August 1st has brought into force an amendment to the road law which aims to simplify the penal points system in place by being more tolerant of minor offenses while increasing punishment for dangerous driving. The new measures are the second phase of a reform aimed at making Czech roads safer.
June of 2006 brought what was described as a revolution on Czech roads – a penal points system aiming to deal primarily with hazardous drivers and repeat offenders. Over those five years 33,000 Czech drivers had their drivers licenses confiscated as a result of the new law and the police have reported a drop both in the number of road deaths and serious accidents. However with over 750 road deaths in 2010 and close to 3,000 serious injuries that year the country still has a big problem.
The newly introduced amendment to the penal points system targets the main reasons behind the still high death toll – excessive speeding, drink driving and risky overtaking. While 17 lighter offenses have been dropped from the penal points system altogether and will now only be punishable by a fine, offenses considered a serious threat to road safety will get a higher number of penal points – excessive speeding and risky overtaking can get offenders five points out of an overall 12. Not using a safety belt –a frequent oversight - has seen an increase from two to three points in adults and four points if a child is found to be travelling without a safety belt.
Whether or not the new amendment should introduce some degree of alcohol tolerance in a nation of recognized beer lovers caused a stormy debate in Parliament. In the end the policy of zero-tolerance continues, although drivers with a low alcohol content in their blood –below 0,3 percent – will only be fined while those with anything above that stand to lose up to seven points.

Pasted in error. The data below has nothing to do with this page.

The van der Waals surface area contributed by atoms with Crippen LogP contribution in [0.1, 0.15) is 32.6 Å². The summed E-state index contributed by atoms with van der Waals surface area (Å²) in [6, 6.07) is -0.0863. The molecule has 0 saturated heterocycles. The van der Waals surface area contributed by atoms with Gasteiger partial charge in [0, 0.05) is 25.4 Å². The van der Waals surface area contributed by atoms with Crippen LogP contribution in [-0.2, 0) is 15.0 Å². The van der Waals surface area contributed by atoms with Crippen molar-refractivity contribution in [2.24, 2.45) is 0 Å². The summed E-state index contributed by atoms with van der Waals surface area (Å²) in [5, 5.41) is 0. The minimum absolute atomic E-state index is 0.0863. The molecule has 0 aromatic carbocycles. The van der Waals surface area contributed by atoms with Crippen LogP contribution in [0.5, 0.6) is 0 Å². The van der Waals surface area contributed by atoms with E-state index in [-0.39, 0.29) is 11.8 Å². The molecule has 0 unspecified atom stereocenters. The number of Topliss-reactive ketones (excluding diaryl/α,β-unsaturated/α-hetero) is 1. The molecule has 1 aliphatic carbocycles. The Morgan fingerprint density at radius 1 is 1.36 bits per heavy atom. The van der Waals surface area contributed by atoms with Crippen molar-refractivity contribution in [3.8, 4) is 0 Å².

A new measure which aims to target speeding is the removal of road signs alerting drivers to the presence of a police radar ahead. Although the police can still put up such signs at high risk stretches of the road as a preventative measure they will be able to use radars anywhere. Exceeding the speed limit by up to five kilometres in municipalities and by up to ten on the highway can be punished by a fine of up to 2,500 crowns, anything above that is punishable by the loss of up to five points.
If they are dubious regarding the technical state of a vehicle traffic police can order a driver to get an immediate check up on condition that a facility providing the service is located no further than 4 kilometres away.
And the amendment has finally addressed another problem plaguing traffic police – the notorious road races. While in the past Czech police had little clout in dealing with the matter which was in sharp contrast with the state of affairs in neighbouring Germany for instance, now even the mere suspicion that a driver is taking part in such a road race can result in the confiscation of the respective vehicle for up to 48 hours.
The basic rule remains: on getting 12 points a driver is stripped of his or her license for a year and needs to undergo psychological assessment tests to get it back. On the other hand a year free of transgressions will make them eligible to get four points deleted. In the past 5 years that the penalty points the system has been in force over 33,000 drivers were stripped of their license, of those 1720 were women. Eighty percent of those who got penalized got penalized only once. 5.8 million drivers still have a clean record.
Sociologist: Many of the basic values heralded in the 1990s have been practically abandoned
Class photo in Teplice daily sparks hate speech on social networks
Jihlava - the city of Mahler´s childhood
Czech cannabis market suffers growing pains
Racist comments about Egyptians by deputy governor uncovered by Hlidacipes